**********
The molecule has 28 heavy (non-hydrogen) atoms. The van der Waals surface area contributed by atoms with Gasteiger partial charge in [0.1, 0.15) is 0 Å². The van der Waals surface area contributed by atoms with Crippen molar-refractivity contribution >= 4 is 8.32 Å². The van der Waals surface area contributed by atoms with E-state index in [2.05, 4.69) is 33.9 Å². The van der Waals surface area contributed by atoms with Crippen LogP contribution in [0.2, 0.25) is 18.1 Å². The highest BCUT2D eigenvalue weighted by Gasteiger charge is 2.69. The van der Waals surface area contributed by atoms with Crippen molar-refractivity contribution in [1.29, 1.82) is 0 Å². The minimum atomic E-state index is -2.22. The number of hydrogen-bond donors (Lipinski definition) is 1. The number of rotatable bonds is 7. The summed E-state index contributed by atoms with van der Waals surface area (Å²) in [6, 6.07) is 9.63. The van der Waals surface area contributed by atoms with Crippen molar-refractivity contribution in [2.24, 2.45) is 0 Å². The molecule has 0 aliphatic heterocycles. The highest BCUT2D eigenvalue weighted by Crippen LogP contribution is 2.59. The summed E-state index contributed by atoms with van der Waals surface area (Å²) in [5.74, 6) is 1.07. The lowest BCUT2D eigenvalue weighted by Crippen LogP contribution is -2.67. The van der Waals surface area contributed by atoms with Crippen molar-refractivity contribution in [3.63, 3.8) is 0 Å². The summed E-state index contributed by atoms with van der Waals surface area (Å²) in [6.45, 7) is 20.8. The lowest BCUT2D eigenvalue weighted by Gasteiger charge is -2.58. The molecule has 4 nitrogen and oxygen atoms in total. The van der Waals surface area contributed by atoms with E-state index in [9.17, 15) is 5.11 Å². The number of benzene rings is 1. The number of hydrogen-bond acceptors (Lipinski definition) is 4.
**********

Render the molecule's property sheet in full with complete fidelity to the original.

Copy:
The molecule has 28 heavy (non-hydrogen) atoms. The van der Waals surface area contributed by atoms with Gasteiger partial charge in [0.1, 0.15) is 0 Å². The van der Waals surface area contributed by atoms with Crippen molar-refractivity contribution >= 4 is 8.32 Å². The van der Waals surface area contributed by atoms with E-state index in [2.05, 4.69) is 33.9 Å². The van der Waals surface area contributed by atoms with Crippen LogP contribution in [0.2, 0.25) is 18.1 Å². The highest BCUT2D eigenvalue weighted by Gasteiger charge is 2.69. The van der Waals surface area contributed by atoms with Crippen molar-refractivity contribution in [1.29, 1.82) is 0 Å². The minimum atomic E-state index is -2.22. The number of hydrogen-bond donors (Lipinski definition) is 1. The number of rotatable bonds is 7. The summed E-state index contributed by atoms with van der Waals surface area (Å²) in [6, 6.07) is 9.63. The van der Waals surface area contributed by atoms with Crippen molar-refractivity contribution in [2.24, 2.45) is 0 Å². The molecule has 0 aliphatic heterocycles. The highest BCUT2D eigenvalue weighted by Crippen LogP contribution is 2.59. The summed E-state index contributed by atoms with van der Waals surface area (Å²) in [5.74, 6) is 1.07. The lowest BCUT2D eigenvalue weighted by Crippen LogP contribution is -2.67. The van der Waals surface area contributed by atoms with Crippen molar-refractivity contribution in [3.63, 3.8) is 0 Å². The summed E-state index contributed by atoms with van der Waals surface area (Å²) in [6.45, 7) is 20.8. The lowest BCUT2D eigenvalue weighted by Gasteiger charge is -2.58. The molecule has 4 nitrogen and oxygen atoms in total. The van der Waals surface area contributed by atoms with E-state index in [9.17, 15) is 5.11 Å². The number of benzene rings is 1. The number of hydrogen-bond acceptors (Lipinski definition) is 4.